Posted: Aug 20, 2012
Purchasing a commercial exhaust system for a kitchen is incredibly important. Hoods are needed to vent exhaust from gas burning appliances and to vent excess heat generated by equipment, but they can also be used to vent grease exhaust, light up cooking areas, and even act as a fire failsafe. Here are the elements of a traditional exhaust system, and some of the factors to look at while shopping for them:
Ventilation Hood: The largest piece of a commercial exhaust system is the ventilation hoods. There are two varieties of exhaust hoods, both of which come in wall adjacent and island models:
- Heat Exhaust Hoods – These commercial hoods are intended to vent fumes (or smoke) and equipment that produce high levels of heat. This type of hood is ideal to vent things that cook at high temperatures such as double stack convection ovens or pizza ovens.
- Grease Exhaust Hoods – Grease Hoods vent exhaust and heat much like a heat exhaust hood does, however they feature slotted hood filters that also trap grease, exhaust and soot. These hoods are intended to be placed over griddles, deep fryers, and charbroilers.
It is important to examine the equipment that will be running in your commercial kitchen while shopping for a commercial hood, not only to be assured it will be vented properly (especially when dealing with equipment that produce greasy exhaust), but also to coincide with national, state, and local ordinances. These ordinances not only decide what pieces of equipment need to be under what variety of hood, but also required certifications (NSF, UL, ETL listings, etc.) and the necessary clearance size. It is often the case that hoods are required to extended past the end of the cooking area by a certain distance. For more information on sizing your hood system properly, check out your county’s restaurant regulations and our RESTAURANT GREASE & HEAT HOOD SIZING GUIDE.
Exhaust Fan: Every commercial hood system requires a commercial exhaust fan to properly vent a kitchen. These fans can be either mounted on the roof of a building or on a wall, depending on the layout of your kitchen. Exhaust fans vary in power, and traditionally the higher HP units are intended to vent larger kitchens or kitchens with extensive fry banks. There are models that have an upblast or downblast exhaust so they exhaust according to code and to ensure that exhaust is not directed somewhere it should not be (whether it be to avoid a hazardous situation, a make-up air fan, or a neighboring building).
Make-Up Air Fans: An exhaust fan is constantly drawing air out from a kitchen while it is running, and instances when there is little or no other air circulation, a make-up air fan will be required. A make-up air fan is mounted in the same area as an exhaust fan (usually a roof), and their primary function is to take in air to pump air back into the kitchen. Though they are placed near the exhaust fan, they must be placed in an area that ensures they will not be pumping exhaust through the make-up air channel. This air is pumped down back into the kitchen to create a steady flow of air that works to channel exhaust into the hoods and keep the air in the non-vented areas where it is intended to be. This acts as a bit of an air curtain, and can preserve energy on air-conditioning and restaurant heating.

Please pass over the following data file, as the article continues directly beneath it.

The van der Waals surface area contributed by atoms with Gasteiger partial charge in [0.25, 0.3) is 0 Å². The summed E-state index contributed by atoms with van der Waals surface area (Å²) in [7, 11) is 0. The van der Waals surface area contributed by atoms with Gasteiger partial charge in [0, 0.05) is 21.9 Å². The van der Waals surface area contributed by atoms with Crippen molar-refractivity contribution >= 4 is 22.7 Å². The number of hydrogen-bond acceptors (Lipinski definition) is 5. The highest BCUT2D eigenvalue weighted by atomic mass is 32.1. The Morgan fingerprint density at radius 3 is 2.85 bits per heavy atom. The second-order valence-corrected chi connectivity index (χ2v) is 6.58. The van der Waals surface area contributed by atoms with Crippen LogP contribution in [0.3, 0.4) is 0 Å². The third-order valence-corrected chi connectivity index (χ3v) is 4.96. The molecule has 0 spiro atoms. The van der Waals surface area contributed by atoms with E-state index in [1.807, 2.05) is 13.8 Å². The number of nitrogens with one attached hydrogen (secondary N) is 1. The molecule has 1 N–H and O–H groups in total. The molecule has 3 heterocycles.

Vents / Ducts, Curbs & Caps: Every commercial hood system will require some sort of duct work to be functional. Hoods funnel exhaust through vents, which lead to the exhaust fan and make-up air fans. They have vents that lead back into the kitchen. Both of the vents for the fan units will require a curb where the vents meet the roof / wall, and a cap. This is necessary so that the fan can be affixed directly to the vent. In addition to a normal vent, the make-up air unit will require a fire damper as it would be a fire hazard to project fresh air directly into an area being vented.
Fire Suppression Systems: It is common, and in some cases mandatory, that commercial exhaust systems be equipped with fire suppression systems. These systems lead from a tank of fire suppressing agent (such as ANSUL or other approved flame retardants) to a series of pipes that end in a series of sprinklers resting above the cooking area. These units can be activated both manually and automatically should their heat sensors be set off. Depending on the kind of equipment you have resting under your hoods, it may be necessary to get a custom high heat fire suppression system as excessive heat from certain types of equipment (such as a wood fired broiler) can trigger the heat sensors on the system. Additionally, it is a must that your tank of fire suppressant be constantly full and regularly checked by certified technicians and / or a fire inspector.
Lighting: Many exhaust hoods feature lights since it can otherwise be difficult to illuminate the cooking area underneath them. These lights must feature both a socket and a globe that meet any necessary certifications by local ordinances (UL, ETL, etc.). Additionally, the globe must be constructed from the proper materials for the temperature extremes under the hoods. Many of these sockets can double as lighting for a walk-in cooler or freezer, so it is important to ensure that the globes on your lighting are designed to stand up to the heat.